Our eyes would scanning all over the collegeboard.com site, scrutinizing different statistic numbers such as "Percent of students who return for sophomore year," "graduate path," and SAT/ACT test scores from different schools. These value gives us glimps of student life: how satisfying is the school, what kind of graduate program is encouraged, and likehood of your peers being pothead, or valedictorian. After sorting out interesting schools, arrangement would be made with schools to visit the campus. List of "top choice" schools should not be truncated by numbers on financial award nor digits displayed on semester tuition, because great school truely have potential to offer greatest experience of one's life; educational investment is an investment that is truely worthy. Having exposure to various disciplinary fields in High school is highly encouraged, because these experiences could be an helpful guide when it is time for one to decide on major and minor in college. Taking as many AP or IB courses as possible in High school is encouraged as well, not only because it will give you some college credit, but also doing so will lead you a step closer to knowing "how to study" with self-discipline.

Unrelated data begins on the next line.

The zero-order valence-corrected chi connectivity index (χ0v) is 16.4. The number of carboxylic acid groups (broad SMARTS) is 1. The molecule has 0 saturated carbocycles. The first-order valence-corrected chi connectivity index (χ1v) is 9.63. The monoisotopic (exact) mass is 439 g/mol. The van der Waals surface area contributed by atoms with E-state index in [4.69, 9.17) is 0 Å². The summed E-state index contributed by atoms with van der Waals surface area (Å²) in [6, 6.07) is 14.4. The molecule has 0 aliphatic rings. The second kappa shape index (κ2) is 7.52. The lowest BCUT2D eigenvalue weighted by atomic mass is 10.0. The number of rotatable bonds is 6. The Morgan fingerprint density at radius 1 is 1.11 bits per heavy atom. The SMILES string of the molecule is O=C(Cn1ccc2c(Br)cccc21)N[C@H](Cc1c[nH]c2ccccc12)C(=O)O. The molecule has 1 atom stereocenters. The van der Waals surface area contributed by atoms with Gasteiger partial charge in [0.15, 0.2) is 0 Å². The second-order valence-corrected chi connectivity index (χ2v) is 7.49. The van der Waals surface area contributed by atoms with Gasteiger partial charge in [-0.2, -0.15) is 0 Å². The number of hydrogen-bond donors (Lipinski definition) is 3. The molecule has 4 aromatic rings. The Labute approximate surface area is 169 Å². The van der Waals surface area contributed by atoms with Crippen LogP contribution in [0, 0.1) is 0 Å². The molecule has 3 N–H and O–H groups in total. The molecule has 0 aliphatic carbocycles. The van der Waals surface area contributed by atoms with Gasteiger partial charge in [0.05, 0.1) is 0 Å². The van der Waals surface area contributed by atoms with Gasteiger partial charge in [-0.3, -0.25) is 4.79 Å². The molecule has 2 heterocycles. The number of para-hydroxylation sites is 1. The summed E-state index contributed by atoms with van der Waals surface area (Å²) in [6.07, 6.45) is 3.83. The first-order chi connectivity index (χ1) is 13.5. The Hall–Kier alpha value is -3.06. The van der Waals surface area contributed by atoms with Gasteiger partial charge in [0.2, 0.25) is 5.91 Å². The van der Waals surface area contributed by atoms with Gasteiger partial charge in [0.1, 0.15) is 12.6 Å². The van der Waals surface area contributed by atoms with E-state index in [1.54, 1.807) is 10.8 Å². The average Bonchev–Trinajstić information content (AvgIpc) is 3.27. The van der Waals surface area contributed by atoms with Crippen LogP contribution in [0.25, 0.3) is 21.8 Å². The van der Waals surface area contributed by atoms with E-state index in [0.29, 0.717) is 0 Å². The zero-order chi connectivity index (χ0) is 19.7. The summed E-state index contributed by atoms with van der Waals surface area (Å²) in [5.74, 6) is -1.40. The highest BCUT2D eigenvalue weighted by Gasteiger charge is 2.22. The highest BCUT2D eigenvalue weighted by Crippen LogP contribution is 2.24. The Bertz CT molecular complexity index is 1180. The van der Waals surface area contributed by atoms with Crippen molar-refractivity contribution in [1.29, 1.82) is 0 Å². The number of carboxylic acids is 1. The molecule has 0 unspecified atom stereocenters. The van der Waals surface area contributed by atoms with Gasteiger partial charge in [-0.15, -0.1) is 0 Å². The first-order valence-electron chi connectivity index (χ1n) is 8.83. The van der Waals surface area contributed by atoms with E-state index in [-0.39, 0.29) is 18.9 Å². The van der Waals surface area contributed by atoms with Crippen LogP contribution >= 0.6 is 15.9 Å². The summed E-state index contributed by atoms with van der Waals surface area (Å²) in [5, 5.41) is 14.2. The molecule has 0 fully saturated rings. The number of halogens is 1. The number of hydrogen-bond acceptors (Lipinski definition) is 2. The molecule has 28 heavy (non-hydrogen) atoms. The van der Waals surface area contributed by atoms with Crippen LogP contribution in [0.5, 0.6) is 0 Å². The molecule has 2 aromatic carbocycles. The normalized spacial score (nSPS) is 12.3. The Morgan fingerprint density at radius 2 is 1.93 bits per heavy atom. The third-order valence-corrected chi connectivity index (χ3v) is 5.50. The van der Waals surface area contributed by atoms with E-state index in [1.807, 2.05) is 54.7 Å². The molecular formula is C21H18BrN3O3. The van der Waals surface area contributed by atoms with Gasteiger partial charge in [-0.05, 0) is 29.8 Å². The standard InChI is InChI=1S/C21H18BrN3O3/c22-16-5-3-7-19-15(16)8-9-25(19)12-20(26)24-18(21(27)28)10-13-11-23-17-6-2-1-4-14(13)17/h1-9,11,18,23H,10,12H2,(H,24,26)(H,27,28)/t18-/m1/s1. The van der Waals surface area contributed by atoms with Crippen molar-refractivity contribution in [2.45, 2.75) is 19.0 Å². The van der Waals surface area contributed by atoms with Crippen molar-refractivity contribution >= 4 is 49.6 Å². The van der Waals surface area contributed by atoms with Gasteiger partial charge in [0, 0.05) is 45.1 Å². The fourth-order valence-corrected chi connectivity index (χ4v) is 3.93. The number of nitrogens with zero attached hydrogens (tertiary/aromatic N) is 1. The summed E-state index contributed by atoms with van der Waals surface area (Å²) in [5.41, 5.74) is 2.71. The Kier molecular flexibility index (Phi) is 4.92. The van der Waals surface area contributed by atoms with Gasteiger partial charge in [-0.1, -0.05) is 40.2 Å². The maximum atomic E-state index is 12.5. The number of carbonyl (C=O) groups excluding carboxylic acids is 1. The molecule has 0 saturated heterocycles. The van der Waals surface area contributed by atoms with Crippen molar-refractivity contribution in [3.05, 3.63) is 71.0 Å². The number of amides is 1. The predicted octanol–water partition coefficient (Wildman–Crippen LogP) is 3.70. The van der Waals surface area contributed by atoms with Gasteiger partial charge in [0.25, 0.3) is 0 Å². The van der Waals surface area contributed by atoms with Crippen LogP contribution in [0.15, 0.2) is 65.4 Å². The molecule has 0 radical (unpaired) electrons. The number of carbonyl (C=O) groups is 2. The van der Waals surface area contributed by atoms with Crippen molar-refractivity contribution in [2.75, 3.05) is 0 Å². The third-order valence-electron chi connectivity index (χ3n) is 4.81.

Take every opportunity you have to make a difference! Be smart and get out and be apart of the community. don't worry about the transition make sure you try and participate in school activities and stop being shy! Life is about being active to create a change and travel as far as you can go! Home is not that far and you can just grab your keys and take a 45 min. drive if you are really hungry because the cafeteria food is really terrible, applesauce with a dash of cinammon will be your saving grace. There is no better time than now to go out and explore things you would have otherwise never considered, such as being in a sorority, you will meet amazing girls that inspire you to find your purpose. I know you are really set on being a doctor, but you will discover a more rewarding career that will take you around the world. You are still going to do what you intend to do and so much more just make sure to stick through the tough times and enjoy the best of times, because before it'll pass you by.
Don't go to a college just because your friend, boyfriend, or girlfriend is going. Figure out what YOU want to do, where you can make that happen and do it.
Visit as many campuses you think necessary, but ultimately follow your gut-instinct because this is your home, your future.
Talk to current students about their experiences at that school. You can read tons of books about the statistics, but those numbers don't really matter. The internet provides ample opportunities to communicate with current students. Also, don't choose a college because your boyfriend or friend is going there. College is such an individual experience and your friend my love the school but you could hate it. If there are things about the school that you question or wonder how you could live there, do not talk yourself into it! Last of all, don't pick a college just because your parent or sibling went/go there.